Duff Cooper

Duff Cooper Alfred Duff Cooper, 1st Viscount Norwich, (22 February 1890 – 1 January 1954), known as Duff Cooper, was a British Conservative Party politician, diplomat and military and political historian.

First elected to Parliament in 1924, he lost his seat in 1929 but returned to Parliament in the 1931 Westminster St George's by-election, which was seen as a referendum on Stanley Baldwin's leadership of the Conservative Party. He later served in the Cabinet as Secretary of State for War and First Lord of the Admiralty. In the intense political debates of the late 1930s over appeasement, he first put his trust in the League of Nations, and later realised that war with Germany was inevitable. He denounced the Munich agreement of 1938 as meaningless, cowardly, and unworkable, as he resigned from the cabinet.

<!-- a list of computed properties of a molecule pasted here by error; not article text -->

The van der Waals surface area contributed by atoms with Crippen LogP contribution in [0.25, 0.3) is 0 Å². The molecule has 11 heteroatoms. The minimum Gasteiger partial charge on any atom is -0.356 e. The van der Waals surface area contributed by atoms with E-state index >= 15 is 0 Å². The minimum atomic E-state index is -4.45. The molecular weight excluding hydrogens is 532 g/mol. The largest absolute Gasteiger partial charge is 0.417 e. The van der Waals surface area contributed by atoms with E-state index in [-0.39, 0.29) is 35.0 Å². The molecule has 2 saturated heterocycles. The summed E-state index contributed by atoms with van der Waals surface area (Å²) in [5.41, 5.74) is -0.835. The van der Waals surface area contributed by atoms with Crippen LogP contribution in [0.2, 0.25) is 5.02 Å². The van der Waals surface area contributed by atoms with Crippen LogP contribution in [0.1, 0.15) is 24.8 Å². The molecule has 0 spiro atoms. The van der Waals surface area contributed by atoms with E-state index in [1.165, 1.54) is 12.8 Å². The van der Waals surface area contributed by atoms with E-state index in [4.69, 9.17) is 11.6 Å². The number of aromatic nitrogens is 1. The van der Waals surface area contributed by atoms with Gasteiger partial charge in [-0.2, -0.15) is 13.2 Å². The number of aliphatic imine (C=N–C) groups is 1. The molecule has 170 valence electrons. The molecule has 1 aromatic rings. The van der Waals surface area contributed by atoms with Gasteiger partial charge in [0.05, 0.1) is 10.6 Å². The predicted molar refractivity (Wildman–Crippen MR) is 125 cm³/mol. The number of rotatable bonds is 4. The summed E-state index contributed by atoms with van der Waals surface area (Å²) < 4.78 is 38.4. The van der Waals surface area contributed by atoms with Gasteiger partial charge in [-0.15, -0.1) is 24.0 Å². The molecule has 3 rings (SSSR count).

When Winston Churchill became prime minister in May 1940, he named Cooper as Minister of Information. From 1941, he served in numerous diplomatic roles. He also served an important role as representative to Charles de Gaulle's Free France (1943–44) and ambassador to France from 1944–48. Provided by Wikipedia
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by Cooper, Duff 1890-1954
Published 1957
Book
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